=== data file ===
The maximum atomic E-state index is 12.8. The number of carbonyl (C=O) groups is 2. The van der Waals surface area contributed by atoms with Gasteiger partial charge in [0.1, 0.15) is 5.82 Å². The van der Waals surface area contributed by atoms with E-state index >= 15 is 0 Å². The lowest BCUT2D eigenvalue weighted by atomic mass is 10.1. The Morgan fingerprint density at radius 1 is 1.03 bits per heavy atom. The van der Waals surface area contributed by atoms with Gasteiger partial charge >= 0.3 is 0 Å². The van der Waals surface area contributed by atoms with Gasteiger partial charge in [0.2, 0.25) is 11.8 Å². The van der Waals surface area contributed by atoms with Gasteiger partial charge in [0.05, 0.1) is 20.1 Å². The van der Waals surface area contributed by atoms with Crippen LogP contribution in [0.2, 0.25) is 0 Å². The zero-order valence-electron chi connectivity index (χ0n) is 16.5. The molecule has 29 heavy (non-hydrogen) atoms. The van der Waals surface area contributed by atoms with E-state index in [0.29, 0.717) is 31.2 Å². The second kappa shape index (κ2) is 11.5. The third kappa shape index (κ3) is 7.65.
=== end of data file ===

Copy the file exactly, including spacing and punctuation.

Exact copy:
The maximum atomic E-state index is 12.8. The number of carbonyl (C=O) groups is 2. The van der Waals surface area contributed by atoms with Gasteiger partial charge in [0.1, 0.15) is 5.82 Å². The van der Waals surface area contributed by atoms with E-state index >= 15 is 0 Å². The lowest BCUT2D eigenvalue weighted by atomic mass is 10.1. The Morgan fingerprint density at radius 1 is 1.03 bits per heavy atom. The van der Waals surface area contributed by atoms with Gasteiger partial charge >= 0.3 is 0 Å². The van der Waals surface area contributed by atoms with Gasteiger partial charge in [0.2, 0.25) is 11.8 Å². The van der Waals surface area contributed by atoms with Gasteiger partial charge in [0.05, 0.1) is 20.1 Å². The van der Waals surface area contributed by atoms with Crippen LogP contribution in [0.2, 0.25) is 0 Å². The zero-order valence-electron chi connectivity index (χ0n) is 16.5. The molecule has 29 heavy (non-hydrogen) atoms. The van der Waals surface area contributed by atoms with E-state index in [0.29, 0.717) is 31.2 Å². The second kappa shape index (κ2) is 11.5. The third kappa shape index (κ3) is 7.65.